Motivation is essential to do anything in life. From waking up in the morning to going to sleep on time, you require motivation. Due to a lack of motivation, some students think to pay someone to write my essay UK for them. Thus, to increase motivation, you should implement the different theories of motivation discussed in the field of psychology.
Let’s take a look at some of them.
Maslow’s Hierarchy of Needs:
This is the most influential theory of motivation that is originated by Abraham Maslow. The renowned psychologist picked up on the knowledge he gathered from his clinical experience and contributed to the scientific community through this phenomenal theory.
The theory stipulates that to meet one need, its prior need has to be fulfilled. This encourages the individual to formulate motivation. However, the theory has received some criticism as some people suggest that the hierarchy doesn’t need to follow the prescribed order.
Herzberg’s Hygiene Motivation Theory:
To extend the work of fellow psychologists, Abraham Maslow, Fredrick Herzberg postulated this advance motivation theory. This popular motivational theory is based on the concepts of the two-factor theory.
They experimented with office staff and asked them when they feel satisfied and dissatisfied with their job. The answers were pretty straight forward. The positive emotions were linked to satisfaction whereas the negative emotions were linked to dissatisfaction. The satisfied staff was labeled as the motivators whereas the issues raised were labeled as hygiene and maintenance staff. Thus, it was concluded that two factors are responsible for generating motivation and demotivation.
McClelland’s Theory of Needs:
Another theory that is based on needs is that of McClelland’s theory of motivation. What was interesting to observe was how he compared needs with learning theory as he firmly believed that either, needs are learned or they are acquired from respective experiences. Thus, they contribute to establishing a sense of motivation accordingly. The three key elements of this theory are the need for affiliation, the need for power, and the need for achievement.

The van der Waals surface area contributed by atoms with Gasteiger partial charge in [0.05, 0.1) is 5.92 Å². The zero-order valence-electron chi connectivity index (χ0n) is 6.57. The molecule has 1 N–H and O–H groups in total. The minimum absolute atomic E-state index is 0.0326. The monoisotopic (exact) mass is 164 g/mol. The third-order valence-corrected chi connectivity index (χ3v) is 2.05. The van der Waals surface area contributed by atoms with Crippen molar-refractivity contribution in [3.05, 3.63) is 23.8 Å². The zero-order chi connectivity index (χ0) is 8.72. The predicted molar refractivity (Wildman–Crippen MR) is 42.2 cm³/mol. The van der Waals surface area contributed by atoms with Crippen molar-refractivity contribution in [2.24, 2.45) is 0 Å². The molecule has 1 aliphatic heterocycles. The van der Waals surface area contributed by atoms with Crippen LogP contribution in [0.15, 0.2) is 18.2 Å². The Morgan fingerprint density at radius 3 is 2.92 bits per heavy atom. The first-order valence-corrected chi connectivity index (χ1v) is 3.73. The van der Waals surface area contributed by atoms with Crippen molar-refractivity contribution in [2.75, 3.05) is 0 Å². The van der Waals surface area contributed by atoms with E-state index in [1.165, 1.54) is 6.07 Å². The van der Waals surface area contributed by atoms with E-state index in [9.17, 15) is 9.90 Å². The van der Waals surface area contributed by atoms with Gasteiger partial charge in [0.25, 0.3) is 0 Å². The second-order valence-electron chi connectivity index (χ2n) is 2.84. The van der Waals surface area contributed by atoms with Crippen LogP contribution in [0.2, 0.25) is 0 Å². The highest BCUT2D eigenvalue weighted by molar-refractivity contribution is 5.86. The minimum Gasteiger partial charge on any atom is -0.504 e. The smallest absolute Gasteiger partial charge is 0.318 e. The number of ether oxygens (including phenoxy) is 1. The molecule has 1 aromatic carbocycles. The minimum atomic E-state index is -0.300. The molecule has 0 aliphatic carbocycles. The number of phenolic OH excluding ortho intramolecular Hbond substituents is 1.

McGregor’s Participation Theory:
In the participation theory, McGregor highlighted the two human beings into categories X and Y. In category X, there are people with negative assumptions about human beings. Thus, they were assumed to be self-centered, gullible, and the people who dislike ambition and responsibility. On the contrary, need theory Y assumed that human beings are ambitious, goal-oriented, and perfectly capable of directing their behavior.
The idea is to acknowledge that no one resides at the end of categories as they are always found carrying the amalgamation of these features. Thus, the person may be self-centered.
However, that doesn’t mean that they lack purpose and goals as well. Moreover, the X and Y categories decide the overall moods and motivations of the beings.
Vroom’s Expectancy Theory:
The principles of this motivational theory are based on the cognitive school of thought. In essence, if the chances of supportive outcomes are high, the individuals will be persuaded or motivated to work harder. Valence, expectancy, and instrumentality are three crucial concepts of this theory.